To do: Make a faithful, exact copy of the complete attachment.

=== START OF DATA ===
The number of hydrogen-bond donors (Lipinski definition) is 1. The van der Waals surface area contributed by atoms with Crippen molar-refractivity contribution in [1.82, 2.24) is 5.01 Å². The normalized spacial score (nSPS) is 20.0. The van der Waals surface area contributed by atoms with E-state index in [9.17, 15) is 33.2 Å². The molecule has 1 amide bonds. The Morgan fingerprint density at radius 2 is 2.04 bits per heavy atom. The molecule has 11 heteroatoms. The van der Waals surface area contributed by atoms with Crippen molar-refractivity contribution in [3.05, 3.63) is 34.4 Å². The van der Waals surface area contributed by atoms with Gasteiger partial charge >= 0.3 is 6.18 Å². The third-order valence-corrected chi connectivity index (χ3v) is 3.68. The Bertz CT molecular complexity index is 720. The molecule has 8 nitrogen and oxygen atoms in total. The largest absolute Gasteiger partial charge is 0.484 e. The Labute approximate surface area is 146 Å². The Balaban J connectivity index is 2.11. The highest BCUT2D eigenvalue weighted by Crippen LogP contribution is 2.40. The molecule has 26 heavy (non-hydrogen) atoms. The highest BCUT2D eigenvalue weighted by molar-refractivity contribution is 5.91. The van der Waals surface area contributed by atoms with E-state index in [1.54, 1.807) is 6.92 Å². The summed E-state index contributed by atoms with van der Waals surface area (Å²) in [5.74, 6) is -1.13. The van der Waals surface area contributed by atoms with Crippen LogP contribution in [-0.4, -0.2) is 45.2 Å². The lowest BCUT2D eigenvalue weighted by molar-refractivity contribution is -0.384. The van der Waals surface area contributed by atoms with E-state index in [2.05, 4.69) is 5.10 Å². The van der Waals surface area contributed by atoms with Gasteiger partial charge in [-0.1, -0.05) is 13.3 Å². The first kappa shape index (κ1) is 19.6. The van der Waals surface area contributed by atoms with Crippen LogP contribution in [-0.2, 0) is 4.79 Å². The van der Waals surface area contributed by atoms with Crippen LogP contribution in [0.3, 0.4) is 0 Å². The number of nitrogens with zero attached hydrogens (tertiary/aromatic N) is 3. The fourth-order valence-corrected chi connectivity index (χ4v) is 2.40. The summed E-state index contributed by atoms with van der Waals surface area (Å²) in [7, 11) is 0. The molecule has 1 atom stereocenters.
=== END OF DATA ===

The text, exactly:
The number of hydrogen-bond donors (Lipinski definition) is 1. The van der Waals surface area contributed by atoms with Crippen molar-refractivity contribution in [1.82, 2.24) is 5.01 Å². The normalized spacial score (nSPS) is 20.0. The van der Waals surface area contributed by atoms with E-state index in [9.17, 15) is 33.2 Å². The molecule has 1 amide bonds. The Morgan fingerprint density at radius 2 is 2.04 bits per heavy atom. The molecule has 11 heteroatoms. The van der Waals surface area contributed by atoms with Crippen molar-refractivity contribution in [3.05, 3.63) is 34.4 Å². The van der Waals surface area contributed by atoms with Gasteiger partial charge >= 0.3 is 6.18 Å². The third-order valence-corrected chi connectivity index (χ3v) is 3.68. The Bertz CT molecular complexity index is 720. The molecule has 8 nitrogen and oxygen atoms in total. The largest absolute Gasteiger partial charge is 0.484 e. The Labute approximate surface area is 146 Å². The Balaban J connectivity index is 2.11. The highest BCUT2D eigenvalue weighted by Crippen LogP contribution is 2.40. The molecule has 26 heavy (non-hydrogen) atoms. The highest BCUT2D eigenvalue weighted by molar-refractivity contribution is 5.91. The van der Waals surface area contributed by atoms with E-state index in [1.54, 1.807) is 6.92 Å². The summed E-state index contributed by atoms with van der Waals surface area (Å²) in [5.74, 6) is -1.13. The van der Waals surface area contributed by atoms with Crippen LogP contribution in [-0.4, -0.2) is 45.2 Å². The lowest BCUT2D eigenvalue weighted by molar-refractivity contribution is -0.384. The van der Waals surface area contributed by atoms with E-state index in [2.05, 4.69) is 5.10 Å². The van der Waals surface area contributed by atoms with Gasteiger partial charge in [-0.1, -0.05) is 13.3 Å². The first kappa shape index (κ1) is 19.6. The van der Waals surface area contributed by atoms with Crippen LogP contribution in [-0.2, 0) is 4.79 Å². The van der Waals surface area contributed by atoms with Crippen LogP contribution in [0.3, 0.4) is 0 Å². The number of nitrogens with zero attached hydrogens (tertiary/aromatic N) is 3. The fourth-order valence-corrected chi connectivity index (χ4v) is 2.40. The summed E-state index contributed by atoms with van der Waals surface area (Å²) in [7, 11) is 0. The molecule has 1 atom stereocenters.